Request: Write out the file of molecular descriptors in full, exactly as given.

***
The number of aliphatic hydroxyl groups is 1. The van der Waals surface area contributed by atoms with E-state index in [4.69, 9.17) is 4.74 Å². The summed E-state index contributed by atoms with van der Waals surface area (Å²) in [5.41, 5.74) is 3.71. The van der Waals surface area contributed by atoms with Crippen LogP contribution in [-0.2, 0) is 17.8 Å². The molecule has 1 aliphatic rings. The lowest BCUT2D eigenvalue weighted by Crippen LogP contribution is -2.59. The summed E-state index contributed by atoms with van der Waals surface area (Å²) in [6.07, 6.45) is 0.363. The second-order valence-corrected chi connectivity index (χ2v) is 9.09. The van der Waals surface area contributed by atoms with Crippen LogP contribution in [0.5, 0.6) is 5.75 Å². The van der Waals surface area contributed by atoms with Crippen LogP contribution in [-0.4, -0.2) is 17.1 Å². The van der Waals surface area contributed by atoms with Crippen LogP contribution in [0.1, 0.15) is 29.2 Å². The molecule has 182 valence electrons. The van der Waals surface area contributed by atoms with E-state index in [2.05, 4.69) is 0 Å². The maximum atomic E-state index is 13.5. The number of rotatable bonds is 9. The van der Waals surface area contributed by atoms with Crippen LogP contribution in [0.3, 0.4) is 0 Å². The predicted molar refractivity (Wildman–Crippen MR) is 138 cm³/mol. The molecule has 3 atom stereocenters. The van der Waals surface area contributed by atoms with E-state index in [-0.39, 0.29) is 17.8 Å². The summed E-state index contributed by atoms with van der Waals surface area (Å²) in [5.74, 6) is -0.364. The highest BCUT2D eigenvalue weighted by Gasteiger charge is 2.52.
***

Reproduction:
The number of aliphatic hydroxyl groups is 1. The van der Waals surface area contributed by atoms with E-state index in [4.69, 9.17) is 4.74 Å². The summed E-state index contributed by atoms with van der Waals surface area (Å²) in [5.41, 5.74) is 3.71. The van der Waals surface area contributed by atoms with Crippen LogP contribution in [-0.2, 0) is 17.8 Å². The molecule has 1 aliphatic rings. The lowest BCUT2D eigenvalue weighted by Crippen LogP contribution is -2.59. The summed E-state index contributed by atoms with van der Waals surface area (Å²) in [6.07, 6.45) is 0.363. The second-order valence-corrected chi connectivity index (χ2v) is 9.09. The van der Waals surface area contributed by atoms with Crippen LogP contribution in [0.5, 0.6) is 5.75 Å². The van der Waals surface area contributed by atoms with Crippen LogP contribution in [-0.4, -0.2) is 17.1 Å². The van der Waals surface area contributed by atoms with Crippen LogP contribution in [0.1, 0.15) is 29.2 Å². The molecule has 182 valence electrons. The van der Waals surface area contributed by atoms with E-state index in [2.05, 4.69) is 0 Å². The maximum atomic E-state index is 13.5. The number of rotatable bonds is 9. The van der Waals surface area contributed by atoms with Crippen LogP contribution in [0.3, 0.4) is 0 Å². The predicted molar refractivity (Wildman–Crippen MR) is 138 cm³/mol. The molecule has 3 atom stereocenters. The van der Waals surface area contributed by atoms with E-state index in [-0.39, 0.29) is 17.8 Å². The summed E-state index contributed by atoms with van der Waals surface area (Å²) in [5.74, 6) is -0.364. The highest BCUT2D eigenvalue weighted by Gasteiger charge is 2.52.